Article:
First observations on geckos visiting flowers in the Palearctic Eco-region
In islands, pollination networks are often less complex than in similar continental environments. In some cases, the pollinating role is played by generalist species, such as some birds. This ecological process is related to the absence of certain groups of species on islands, since they have not been able to colonise them due to their remoteness from the continent, and, therefore, this role can be carried out by other species present that take advantage of this empty trophic (food) niche.
To date, some species of "reptiles" (non-flying sauropods) had been found to act as opportunistic flower visitors. In addition, it is known that some species of perenquens and diurnal lizards visit flowers, rather frequently, in tropical and subtropical island environments. However, perennials had not been known to visit the Palearctic (Europe, Asia north of the Himalayas, northern Africa and the northern and central areas of the Arabian Peninsula), where they are widely considered to be insectivores.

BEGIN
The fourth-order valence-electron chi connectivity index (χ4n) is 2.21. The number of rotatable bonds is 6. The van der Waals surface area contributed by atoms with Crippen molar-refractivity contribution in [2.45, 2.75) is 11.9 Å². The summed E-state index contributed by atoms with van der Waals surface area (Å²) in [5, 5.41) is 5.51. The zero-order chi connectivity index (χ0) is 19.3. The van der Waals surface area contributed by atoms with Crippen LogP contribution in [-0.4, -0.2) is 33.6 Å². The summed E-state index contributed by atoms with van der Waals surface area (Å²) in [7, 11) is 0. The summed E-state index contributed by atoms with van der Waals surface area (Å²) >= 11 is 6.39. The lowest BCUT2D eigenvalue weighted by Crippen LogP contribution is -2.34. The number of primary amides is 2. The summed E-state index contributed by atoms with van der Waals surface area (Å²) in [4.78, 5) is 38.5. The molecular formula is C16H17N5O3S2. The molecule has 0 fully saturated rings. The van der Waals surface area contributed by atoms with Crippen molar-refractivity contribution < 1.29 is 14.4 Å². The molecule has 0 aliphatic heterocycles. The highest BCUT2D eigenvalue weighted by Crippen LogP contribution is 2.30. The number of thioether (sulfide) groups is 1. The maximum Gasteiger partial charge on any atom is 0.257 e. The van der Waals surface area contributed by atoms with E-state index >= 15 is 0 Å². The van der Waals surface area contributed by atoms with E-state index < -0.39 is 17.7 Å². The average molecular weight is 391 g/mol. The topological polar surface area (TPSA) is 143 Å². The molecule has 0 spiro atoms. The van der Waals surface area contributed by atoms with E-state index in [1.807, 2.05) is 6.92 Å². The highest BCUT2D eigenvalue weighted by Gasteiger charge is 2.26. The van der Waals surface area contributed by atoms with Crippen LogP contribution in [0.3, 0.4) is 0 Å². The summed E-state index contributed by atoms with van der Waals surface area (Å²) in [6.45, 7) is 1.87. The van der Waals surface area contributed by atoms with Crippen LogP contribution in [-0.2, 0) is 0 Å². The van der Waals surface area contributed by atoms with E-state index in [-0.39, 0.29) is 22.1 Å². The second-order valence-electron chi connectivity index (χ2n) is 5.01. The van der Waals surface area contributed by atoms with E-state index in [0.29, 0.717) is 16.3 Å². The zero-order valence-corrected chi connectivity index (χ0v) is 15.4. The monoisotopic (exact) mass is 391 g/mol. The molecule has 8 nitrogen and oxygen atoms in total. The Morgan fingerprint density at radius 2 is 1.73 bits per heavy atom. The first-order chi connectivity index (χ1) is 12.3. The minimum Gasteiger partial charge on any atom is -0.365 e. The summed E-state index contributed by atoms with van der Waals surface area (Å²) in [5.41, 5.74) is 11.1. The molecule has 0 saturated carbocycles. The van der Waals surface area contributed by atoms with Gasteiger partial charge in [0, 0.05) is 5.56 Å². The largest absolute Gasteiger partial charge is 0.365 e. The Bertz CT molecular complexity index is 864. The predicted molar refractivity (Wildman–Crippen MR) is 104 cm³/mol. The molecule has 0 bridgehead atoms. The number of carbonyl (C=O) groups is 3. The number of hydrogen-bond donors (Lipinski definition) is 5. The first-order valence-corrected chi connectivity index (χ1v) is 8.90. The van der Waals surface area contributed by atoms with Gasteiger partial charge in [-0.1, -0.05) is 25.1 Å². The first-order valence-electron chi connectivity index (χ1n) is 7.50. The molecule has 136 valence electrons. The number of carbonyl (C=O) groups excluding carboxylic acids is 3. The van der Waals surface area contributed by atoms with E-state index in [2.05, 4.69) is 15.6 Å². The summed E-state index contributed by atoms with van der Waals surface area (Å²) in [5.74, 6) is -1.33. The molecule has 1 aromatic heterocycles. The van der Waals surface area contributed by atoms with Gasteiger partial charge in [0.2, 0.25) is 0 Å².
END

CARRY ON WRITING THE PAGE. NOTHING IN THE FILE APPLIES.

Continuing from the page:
During some nocturnal entomological surveys carried out on the island of La Palma in the spring of 2016, we observed some specimens of the endemic perennial Tarentola delalandii on bitter tabaiba plants (Euphorbia lamarckii). Although at first we thought about the possibility that they were hunting the insects visiting flowers during the night - frequently moths - we could confirm that they were releasing the nectar from the flowers. To quantify this interaction, we performed oral smears on about 45 perenquens and studied whether they had pollen grains attached to their mouths and nearby parts. The results showed that they visited the flowers of E. lamarckii to sip nectar, and also revealed that they visited the flowers of 12 other native plant species (or pollen types). Their actual effectiveness, as effective pollinators, should be studied in the near future in order to understand the true ecological role of these endemic perenquens.
This interesting finding offers a novel ecological lesson about the "cryptic" biology that takes place at night and underlines the importance of more night-time observations, as they can reveal new ecological roles.
To learn more about this: “First record of geckos visiting flowers in the Palaearctic Ecozone” (David Hernández-Teixidor, Natalia Díaz-Luis, Félix M Medina, Manuel Nogales, 2019, Current Zoology, zoz051).